Their words bring me comfort. Hearing how they are able to process the past, and learn from the fear, and pain lets me see I am doing something right. I am a good mom. They love me, and trust me. And, I am their protector. I will have their backs no matter what. Day by day, we each heal a little more. The broken parts become smoothed over, and we are stronger for it.
The next time you say, “Why won’t she just leave?” Please remember you don’t know the whole story. You do not know all of the details. If she leaves, he might kill her. If she leaves, he may hurt her children, or pets, or family. If she leaves, she may not have anywhere to go. If she leaves him, she may not have any money for the things she or the children need. If she leaves him, she still may not be safe. You cannot judge a person when you have not been in their situation.
Please remember, she is doing her best. She is trying harder than most, just to survive. Every. Single. Day.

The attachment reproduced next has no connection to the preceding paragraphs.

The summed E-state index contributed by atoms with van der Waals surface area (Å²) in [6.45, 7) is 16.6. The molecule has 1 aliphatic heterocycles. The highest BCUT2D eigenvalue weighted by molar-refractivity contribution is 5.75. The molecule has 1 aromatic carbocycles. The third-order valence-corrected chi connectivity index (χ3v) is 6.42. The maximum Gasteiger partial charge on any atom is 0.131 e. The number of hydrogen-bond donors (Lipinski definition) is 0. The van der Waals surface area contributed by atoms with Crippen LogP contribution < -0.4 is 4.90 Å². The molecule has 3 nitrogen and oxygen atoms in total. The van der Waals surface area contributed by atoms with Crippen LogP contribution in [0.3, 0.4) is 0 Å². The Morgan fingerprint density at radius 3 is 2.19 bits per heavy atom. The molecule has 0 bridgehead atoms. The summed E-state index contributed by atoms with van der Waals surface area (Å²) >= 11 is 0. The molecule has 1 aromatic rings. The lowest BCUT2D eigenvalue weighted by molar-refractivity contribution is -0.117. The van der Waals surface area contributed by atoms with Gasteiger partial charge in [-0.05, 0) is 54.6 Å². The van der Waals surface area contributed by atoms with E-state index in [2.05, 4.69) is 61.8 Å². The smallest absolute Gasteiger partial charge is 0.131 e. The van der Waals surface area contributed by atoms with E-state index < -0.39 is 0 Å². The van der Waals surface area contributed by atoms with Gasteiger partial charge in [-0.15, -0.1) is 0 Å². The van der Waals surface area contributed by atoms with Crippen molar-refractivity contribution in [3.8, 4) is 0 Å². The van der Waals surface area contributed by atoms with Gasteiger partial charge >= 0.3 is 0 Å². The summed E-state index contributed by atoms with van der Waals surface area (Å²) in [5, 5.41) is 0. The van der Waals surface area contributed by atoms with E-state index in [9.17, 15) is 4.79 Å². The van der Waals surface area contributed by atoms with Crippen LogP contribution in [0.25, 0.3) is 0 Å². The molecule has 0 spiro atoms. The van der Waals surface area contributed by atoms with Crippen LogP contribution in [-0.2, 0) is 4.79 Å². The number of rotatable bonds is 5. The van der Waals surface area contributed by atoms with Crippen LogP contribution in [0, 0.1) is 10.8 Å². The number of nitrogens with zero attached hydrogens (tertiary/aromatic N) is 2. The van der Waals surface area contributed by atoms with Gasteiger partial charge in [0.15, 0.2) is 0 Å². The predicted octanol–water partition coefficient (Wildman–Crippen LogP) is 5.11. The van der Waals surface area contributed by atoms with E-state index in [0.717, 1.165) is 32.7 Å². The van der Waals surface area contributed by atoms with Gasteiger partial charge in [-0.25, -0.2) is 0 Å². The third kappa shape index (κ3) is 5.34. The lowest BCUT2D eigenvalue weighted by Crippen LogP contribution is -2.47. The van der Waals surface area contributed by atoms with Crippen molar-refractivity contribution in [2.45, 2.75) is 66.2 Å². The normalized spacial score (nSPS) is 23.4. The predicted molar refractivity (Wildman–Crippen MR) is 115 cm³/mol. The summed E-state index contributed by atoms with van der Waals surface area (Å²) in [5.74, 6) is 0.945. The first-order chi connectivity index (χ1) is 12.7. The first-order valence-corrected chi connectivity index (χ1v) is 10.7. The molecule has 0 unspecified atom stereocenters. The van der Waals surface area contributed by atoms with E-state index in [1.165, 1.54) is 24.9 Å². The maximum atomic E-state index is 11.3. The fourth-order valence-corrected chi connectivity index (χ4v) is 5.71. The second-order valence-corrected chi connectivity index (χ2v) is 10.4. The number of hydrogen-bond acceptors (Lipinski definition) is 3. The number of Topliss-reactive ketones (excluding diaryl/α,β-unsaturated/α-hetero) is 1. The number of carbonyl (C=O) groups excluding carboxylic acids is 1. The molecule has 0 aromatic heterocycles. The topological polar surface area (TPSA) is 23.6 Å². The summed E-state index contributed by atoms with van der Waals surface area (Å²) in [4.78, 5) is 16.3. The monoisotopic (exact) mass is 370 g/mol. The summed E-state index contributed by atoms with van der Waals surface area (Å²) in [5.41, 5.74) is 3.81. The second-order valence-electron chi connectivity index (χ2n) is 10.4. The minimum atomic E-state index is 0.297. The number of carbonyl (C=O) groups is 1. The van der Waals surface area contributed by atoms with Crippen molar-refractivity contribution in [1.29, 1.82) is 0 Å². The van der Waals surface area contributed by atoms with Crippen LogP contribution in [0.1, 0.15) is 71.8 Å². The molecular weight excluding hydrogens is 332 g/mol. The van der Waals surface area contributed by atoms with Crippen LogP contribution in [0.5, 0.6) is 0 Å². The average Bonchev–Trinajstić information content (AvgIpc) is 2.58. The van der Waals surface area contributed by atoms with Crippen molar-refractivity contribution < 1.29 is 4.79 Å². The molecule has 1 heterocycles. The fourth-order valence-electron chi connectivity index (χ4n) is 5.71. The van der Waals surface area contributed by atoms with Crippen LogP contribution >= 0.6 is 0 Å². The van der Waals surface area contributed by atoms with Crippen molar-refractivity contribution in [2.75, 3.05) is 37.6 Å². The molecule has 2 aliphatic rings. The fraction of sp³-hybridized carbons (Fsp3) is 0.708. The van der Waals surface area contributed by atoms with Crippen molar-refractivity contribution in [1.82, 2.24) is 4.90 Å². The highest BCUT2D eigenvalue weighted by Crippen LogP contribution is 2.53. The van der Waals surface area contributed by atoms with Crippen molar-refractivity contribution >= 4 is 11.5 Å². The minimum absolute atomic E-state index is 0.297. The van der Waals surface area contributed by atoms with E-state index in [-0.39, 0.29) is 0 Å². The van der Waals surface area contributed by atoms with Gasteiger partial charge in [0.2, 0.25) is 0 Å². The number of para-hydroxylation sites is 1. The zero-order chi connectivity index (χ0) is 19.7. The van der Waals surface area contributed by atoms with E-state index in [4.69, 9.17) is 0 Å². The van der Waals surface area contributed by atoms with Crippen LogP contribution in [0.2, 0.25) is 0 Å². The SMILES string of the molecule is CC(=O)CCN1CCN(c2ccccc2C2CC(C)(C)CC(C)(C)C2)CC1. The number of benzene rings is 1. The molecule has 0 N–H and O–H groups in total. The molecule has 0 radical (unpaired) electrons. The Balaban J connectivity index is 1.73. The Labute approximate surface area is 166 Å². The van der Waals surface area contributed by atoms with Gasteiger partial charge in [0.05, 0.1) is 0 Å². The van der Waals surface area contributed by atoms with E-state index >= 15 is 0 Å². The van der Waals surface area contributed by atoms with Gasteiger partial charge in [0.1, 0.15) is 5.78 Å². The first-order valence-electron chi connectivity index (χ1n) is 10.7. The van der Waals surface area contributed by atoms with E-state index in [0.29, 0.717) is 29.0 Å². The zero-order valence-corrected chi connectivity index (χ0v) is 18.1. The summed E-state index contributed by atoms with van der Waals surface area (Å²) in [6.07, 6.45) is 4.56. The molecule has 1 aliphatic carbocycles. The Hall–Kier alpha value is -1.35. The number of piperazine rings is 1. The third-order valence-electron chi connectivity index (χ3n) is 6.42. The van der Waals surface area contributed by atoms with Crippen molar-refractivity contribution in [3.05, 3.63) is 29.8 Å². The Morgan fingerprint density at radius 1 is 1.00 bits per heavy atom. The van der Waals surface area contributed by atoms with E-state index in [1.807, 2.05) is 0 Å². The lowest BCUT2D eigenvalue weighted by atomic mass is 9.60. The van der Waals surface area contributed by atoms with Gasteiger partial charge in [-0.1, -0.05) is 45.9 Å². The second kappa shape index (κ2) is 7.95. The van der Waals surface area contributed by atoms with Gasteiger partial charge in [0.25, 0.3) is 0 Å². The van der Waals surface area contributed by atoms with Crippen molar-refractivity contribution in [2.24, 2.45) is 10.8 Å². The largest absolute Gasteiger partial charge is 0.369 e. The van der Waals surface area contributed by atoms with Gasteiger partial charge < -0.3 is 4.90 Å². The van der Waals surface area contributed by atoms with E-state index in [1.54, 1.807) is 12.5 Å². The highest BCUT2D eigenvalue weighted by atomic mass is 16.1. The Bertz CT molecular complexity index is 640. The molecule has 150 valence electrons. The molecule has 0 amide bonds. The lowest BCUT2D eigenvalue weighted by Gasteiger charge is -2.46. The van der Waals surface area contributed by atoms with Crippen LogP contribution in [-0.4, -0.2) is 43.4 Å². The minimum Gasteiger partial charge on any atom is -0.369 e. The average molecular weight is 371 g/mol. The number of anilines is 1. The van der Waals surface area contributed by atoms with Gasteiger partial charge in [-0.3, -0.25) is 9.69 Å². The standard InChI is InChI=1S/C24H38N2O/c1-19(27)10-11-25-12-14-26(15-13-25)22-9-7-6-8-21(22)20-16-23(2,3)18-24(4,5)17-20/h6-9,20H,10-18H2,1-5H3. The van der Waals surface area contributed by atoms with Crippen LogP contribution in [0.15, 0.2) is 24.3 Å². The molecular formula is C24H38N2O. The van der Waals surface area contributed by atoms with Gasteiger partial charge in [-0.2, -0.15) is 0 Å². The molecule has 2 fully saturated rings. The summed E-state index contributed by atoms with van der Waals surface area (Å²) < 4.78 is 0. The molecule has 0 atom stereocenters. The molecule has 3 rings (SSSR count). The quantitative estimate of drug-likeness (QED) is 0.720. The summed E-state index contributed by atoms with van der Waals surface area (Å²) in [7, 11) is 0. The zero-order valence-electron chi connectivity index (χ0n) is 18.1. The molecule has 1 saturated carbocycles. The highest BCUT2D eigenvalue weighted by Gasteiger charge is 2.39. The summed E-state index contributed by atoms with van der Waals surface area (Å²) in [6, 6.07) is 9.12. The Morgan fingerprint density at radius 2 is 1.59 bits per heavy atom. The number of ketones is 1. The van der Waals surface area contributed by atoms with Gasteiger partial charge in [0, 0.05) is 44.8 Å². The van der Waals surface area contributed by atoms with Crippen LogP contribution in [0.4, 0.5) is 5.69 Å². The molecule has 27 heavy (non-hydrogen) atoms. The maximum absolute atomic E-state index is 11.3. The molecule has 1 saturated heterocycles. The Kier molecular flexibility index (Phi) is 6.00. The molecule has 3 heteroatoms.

She is stronger than she knows.
October is Domestic Violence Awareness Month. Although, I am aware every single day. I am on edge from the PTSD at times I least expect it. A loud noise, people yelling, an angry expression can be the trigger. A feeling comes over me, and I fear for my safety. I scan parking lots as I walk to my car, waiting for death that was promised.
It is not something that just goes away. Good days can be stolen in an instant when a memory pops up. Anxiety creeps in, and there is nothing that can quiet the mind. My heart races, as I wonder why I wasn’t one of the statistics…but I know there is still time. When an unpredictable abuser, who was never held accountable for his actions roams the streets, his death wish for me could be a when, and not if.